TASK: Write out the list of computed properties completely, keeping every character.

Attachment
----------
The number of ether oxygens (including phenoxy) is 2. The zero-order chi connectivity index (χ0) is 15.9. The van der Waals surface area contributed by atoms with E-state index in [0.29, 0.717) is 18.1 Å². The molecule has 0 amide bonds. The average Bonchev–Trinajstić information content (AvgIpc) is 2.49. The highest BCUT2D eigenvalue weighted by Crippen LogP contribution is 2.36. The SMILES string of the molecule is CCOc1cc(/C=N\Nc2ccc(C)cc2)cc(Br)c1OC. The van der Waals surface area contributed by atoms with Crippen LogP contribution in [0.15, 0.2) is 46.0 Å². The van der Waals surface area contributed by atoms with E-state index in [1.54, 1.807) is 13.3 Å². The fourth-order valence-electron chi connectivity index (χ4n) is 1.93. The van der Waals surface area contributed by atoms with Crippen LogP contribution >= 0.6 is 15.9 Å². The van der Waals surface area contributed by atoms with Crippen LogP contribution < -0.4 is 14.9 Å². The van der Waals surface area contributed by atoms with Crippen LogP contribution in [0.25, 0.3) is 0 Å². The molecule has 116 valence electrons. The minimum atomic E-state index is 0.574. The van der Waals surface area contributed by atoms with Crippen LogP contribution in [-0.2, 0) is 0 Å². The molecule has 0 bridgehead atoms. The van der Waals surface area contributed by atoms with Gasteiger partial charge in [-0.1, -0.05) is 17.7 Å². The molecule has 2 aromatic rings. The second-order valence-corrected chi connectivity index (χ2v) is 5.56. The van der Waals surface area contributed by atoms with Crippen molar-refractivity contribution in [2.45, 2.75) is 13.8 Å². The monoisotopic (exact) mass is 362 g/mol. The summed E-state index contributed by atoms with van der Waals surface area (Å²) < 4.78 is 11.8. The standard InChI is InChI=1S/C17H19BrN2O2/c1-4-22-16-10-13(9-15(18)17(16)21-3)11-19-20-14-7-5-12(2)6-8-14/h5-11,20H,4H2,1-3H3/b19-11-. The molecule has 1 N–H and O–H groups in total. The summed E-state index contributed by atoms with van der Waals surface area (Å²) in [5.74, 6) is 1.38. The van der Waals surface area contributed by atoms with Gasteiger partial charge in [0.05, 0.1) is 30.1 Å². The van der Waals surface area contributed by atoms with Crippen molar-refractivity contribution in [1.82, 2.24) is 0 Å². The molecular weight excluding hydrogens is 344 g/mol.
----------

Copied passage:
The number of ether oxygens (including phenoxy) is 2. The zero-order chi connectivity index (χ0) is 15.9. The van der Waals surface area contributed by atoms with E-state index in [0.29, 0.717) is 18.1 Å². The molecule has 0 amide bonds. The average Bonchev–Trinajstić information content (AvgIpc) is 2.49. The highest BCUT2D eigenvalue weighted by Crippen LogP contribution is 2.36. The SMILES string of the molecule is CCOc1cc(/C=N\Nc2ccc(C)cc2)cc(Br)c1OC. The van der Waals surface area contributed by atoms with Crippen LogP contribution in [0.15, 0.2) is 46.0 Å². The van der Waals surface area contributed by atoms with E-state index in [1.54, 1.807) is 13.3 Å². The fourth-order valence-electron chi connectivity index (χ4n) is 1.93. The van der Waals surface area contributed by atoms with Crippen LogP contribution >= 0.6 is 15.9 Å². The van der Waals surface area contributed by atoms with Crippen LogP contribution < -0.4 is 14.9 Å². The van der Waals surface area contributed by atoms with Crippen LogP contribution in [0.25, 0.3) is 0 Å². The molecule has 116 valence electrons. The minimum atomic E-state index is 0.574. The van der Waals surface area contributed by atoms with Crippen LogP contribution in [-0.2, 0) is 0 Å². The molecule has 0 bridgehead atoms. The van der Waals surface area contributed by atoms with Gasteiger partial charge in [-0.1, -0.05) is 17.7 Å². The molecule has 2 aromatic rings. The second-order valence-corrected chi connectivity index (χ2v) is 5.56. The van der Waals surface area contributed by atoms with Crippen molar-refractivity contribution in [2.45, 2.75) is 13.8 Å². The monoisotopic (exact) mass is 362 g/mol. The summed E-state index contributed by atoms with van der Waals surface area (Å²) < 4.78 is 11.8. The standard InChI is InChI=1S/C17H19BrN2O2/c1-4-22-16-10-13(9-15(18)17(16)21-3)11-19-20-14-7-5-12(2)6-8-14/h5-11,20H,4H2,1-3H3/b19-11-. The molecule has 1 N–H and O–H groups in total. The summed E-state index contributed by atoms with van der Waals surface area (Å²) in [5.74, 6) is 1.38. The van der Waals surface area contributed by atoms with Gasteiger partial charge in [0.05, 0.1) is 30.1 Å². The van der Waals surface area contributed by atoms with Crippen molar-refractivity contribution in [1.82, 2.24) is 0 Å². The molecular weight excluding hydrogens is 344 g/mol.